When pub chain JD Wetherspoon announced it was quitting social media with immediate effect in April last year, it was walking away from a community of just 44,000 Twitter followers. At the time, the company said it was leaving social over concerns arising from the “misuse of personal data” and “the addictive nature of social media”. Consumers were instead directed to its website and print magazine, the Wetherspoon News.
But Lush is a different case entirely. The hard facts are that not having a social platform is a missed opportunity for any beauty brand. Beauty brands receive the most user engagement on Instagram and Facebook, second only to fashion, according Socialbakers data from 2018.
Some 82% of beauty brands rely on social media engagement, such as likes, shares and comments, a 2018 report by Fashion & Beauty Monitor find. By comparison, just 50% of beauty brands rely on press coverage and 45% on web traffic.
Stepping away from a platform like Instagram is a big risk, especially given only last month the site went live with its “Checkout on Instagram” function, allowing shoppers to transact and track purchases without leaving the app.
Of the 500 million users who view the Stories function every day, a third of the most viewed Stories are from brands. According to Instagram’s own statistics, one-in-five Stories receive at least one direct message from a user. You have to ask if those are the kinds of metrics it’s worth walking away from.
Statistics aside, the news has split consumers on social media. While some on Instagram commended Lush for being “so engaged” with its customers and welcomed its decision not to be so reliant on social media, others were baffled by the decision.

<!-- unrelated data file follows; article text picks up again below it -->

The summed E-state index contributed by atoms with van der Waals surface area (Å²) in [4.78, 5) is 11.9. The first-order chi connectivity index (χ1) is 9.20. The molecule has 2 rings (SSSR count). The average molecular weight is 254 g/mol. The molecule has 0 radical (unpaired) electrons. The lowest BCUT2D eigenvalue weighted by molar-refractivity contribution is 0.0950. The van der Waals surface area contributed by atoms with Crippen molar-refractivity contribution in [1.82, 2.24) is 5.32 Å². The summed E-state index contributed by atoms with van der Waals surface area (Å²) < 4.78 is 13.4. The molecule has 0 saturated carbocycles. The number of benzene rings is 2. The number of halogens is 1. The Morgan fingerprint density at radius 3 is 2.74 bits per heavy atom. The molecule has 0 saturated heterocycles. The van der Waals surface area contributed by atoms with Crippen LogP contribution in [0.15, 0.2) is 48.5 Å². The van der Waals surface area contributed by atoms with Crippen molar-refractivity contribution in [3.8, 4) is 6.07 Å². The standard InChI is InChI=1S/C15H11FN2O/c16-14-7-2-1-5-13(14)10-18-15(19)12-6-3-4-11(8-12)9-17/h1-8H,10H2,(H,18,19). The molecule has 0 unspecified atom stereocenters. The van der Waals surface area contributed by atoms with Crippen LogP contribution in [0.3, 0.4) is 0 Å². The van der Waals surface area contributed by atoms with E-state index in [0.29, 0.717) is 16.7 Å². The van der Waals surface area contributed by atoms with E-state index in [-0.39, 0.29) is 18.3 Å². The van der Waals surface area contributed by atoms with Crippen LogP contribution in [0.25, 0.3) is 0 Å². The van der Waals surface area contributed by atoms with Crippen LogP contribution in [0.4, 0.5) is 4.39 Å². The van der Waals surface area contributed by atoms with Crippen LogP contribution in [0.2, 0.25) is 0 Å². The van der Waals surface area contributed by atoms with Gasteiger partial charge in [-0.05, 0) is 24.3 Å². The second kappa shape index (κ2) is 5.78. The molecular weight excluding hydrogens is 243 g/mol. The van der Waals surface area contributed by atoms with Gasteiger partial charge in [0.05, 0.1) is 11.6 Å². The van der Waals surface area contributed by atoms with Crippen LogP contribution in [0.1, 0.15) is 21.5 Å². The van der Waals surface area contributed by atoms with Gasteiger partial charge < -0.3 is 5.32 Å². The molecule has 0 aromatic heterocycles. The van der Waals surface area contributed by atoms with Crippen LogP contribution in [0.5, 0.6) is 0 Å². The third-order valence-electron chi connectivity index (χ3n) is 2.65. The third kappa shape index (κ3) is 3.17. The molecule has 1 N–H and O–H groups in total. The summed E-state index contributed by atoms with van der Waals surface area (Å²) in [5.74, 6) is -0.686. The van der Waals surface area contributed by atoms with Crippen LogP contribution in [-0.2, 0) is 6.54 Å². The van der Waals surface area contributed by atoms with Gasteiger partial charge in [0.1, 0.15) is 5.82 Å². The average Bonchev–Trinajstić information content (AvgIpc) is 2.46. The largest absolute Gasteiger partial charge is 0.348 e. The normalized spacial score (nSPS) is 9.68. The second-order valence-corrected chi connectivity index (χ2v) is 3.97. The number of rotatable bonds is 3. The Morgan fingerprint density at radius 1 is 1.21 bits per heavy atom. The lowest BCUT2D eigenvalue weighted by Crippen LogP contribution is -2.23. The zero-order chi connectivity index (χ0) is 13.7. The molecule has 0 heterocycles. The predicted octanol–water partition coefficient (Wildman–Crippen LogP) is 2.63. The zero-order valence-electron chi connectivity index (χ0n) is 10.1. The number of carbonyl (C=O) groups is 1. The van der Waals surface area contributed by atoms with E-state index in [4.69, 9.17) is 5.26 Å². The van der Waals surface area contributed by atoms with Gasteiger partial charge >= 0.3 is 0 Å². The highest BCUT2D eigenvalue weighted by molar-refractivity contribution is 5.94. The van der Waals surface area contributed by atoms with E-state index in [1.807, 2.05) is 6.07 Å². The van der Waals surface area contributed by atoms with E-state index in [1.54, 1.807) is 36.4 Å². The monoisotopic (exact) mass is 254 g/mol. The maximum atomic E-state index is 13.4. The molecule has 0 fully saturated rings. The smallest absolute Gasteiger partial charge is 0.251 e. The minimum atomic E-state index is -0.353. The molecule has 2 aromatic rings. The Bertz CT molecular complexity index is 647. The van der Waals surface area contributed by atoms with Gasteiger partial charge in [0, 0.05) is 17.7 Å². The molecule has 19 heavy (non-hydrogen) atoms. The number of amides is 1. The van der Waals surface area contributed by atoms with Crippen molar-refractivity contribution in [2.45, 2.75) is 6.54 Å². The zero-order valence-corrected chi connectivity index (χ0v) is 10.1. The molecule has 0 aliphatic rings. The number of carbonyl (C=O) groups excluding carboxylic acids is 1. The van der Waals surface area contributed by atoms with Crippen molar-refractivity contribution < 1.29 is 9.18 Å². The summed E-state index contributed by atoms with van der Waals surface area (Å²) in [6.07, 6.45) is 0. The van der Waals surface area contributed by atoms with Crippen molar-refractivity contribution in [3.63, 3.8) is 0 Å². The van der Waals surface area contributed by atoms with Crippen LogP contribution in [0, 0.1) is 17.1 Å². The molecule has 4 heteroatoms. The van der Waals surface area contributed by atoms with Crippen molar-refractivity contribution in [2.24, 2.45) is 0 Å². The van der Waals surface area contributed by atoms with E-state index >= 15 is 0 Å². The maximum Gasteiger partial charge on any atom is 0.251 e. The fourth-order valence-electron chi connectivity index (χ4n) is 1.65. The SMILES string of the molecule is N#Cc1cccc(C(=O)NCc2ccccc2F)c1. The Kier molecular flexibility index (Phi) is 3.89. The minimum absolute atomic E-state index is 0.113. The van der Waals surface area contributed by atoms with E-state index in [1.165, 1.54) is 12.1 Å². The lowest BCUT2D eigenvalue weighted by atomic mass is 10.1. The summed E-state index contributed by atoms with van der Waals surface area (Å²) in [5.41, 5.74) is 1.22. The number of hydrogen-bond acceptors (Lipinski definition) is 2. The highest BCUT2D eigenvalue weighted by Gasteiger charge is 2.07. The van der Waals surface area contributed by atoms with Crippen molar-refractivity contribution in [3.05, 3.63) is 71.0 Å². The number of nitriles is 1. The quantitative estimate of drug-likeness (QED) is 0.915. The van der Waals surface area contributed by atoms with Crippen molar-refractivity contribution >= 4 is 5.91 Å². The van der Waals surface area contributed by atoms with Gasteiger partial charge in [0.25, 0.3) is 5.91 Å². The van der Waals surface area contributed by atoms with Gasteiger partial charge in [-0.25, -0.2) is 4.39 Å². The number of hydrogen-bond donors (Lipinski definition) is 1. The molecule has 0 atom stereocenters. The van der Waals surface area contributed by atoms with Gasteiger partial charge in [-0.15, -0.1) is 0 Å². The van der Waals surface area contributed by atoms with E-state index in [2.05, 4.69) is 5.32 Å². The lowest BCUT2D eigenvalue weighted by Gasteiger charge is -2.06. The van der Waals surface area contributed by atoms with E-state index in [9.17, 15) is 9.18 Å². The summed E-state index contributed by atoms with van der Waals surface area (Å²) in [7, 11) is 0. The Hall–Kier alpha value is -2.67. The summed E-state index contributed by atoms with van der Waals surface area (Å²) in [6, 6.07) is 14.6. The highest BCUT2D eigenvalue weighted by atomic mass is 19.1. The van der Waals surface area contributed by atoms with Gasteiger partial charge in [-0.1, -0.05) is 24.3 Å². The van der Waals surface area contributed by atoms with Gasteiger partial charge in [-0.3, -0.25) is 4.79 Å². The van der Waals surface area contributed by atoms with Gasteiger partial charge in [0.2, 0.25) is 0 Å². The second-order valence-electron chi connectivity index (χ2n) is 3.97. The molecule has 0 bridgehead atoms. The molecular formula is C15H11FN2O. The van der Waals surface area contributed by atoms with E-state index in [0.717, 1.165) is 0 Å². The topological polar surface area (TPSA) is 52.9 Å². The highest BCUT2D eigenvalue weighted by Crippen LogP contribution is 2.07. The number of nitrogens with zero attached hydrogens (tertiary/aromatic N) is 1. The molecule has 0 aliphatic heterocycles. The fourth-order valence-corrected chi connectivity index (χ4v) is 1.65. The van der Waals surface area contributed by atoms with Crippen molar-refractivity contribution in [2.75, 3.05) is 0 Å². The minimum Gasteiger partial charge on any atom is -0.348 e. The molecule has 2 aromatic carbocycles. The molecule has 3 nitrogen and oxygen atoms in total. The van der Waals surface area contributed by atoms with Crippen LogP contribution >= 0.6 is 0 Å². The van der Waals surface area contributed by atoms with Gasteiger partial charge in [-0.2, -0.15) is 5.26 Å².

On Facebook, in particular, comments referenced Lush’s controversial #SpyCops campaign and speculated the brand was scared of facing a similar backlash.
Last year’s #SpyCops campaign sought to highlight the undercover police officers who infiltrated environmental groups and started relationships with the female activists. Speaking to Marketing Week in September, Lush ethics director Hilary Jones explained the brand had faced a “huge and unexpected backlash” from the police community.
While Lush refused to stop actively campaigning on its website, it did end up dropping the campaign from its shop windows, saying in a statement it was doing so “for the safety of our staff”.
“Throughout this episode our customers and Lush audience voices were trying to make themselves heard among the online trolling campaign, telling us to hold steady and not be silenced, for the sake of the victims and the message,” Jones stated.
“Sometimes, when trolling is as organised and blanketing as this happens, trying to hear the voices of the regular public can be hard, but we felt it was essential not to allow bullying to silence an important campaign.”
Jones explained that Lush has a policy of only discussing issues it cares deeply about and then riding out the social media storm rather than altering its position “to appease detractors”. She argued that companies like Lush need to be able to withstand a “little online heat”, because every day ordinary people are silenced by hostility and threats.
What happens now they have stepped away from social media? How will these issues be debated and how will the brand step in and support the voices of its community?
I come back to the point that usually there really is so much to admire about Lush’s approach to business, which it describes as a “modern form of capitalism”.
In its latest strategic report, for example, the brand outlines the three goals of its ‘Secret Lush Cosmetics Master Plan’ – to make products for every need, be number one in every category and create a cosmetic revolution to save the planet.
As an employer, Lush also has so much to be commended for. The company is committed to paying its staff the Living Wage and in the wake of the Brexit vote even set up a “dedicated freedom of movement team”, providing staff with legal advice and financial support.
Lush is undoubtedly a pioneering business on so many levels. It is not afraid to take on controversial subjects with the potential to alienate consumers and is ready to lead the charge for better business. Sometimes it is good to be a pioneer, but sometimes it’s better to know when it’s a risk too far.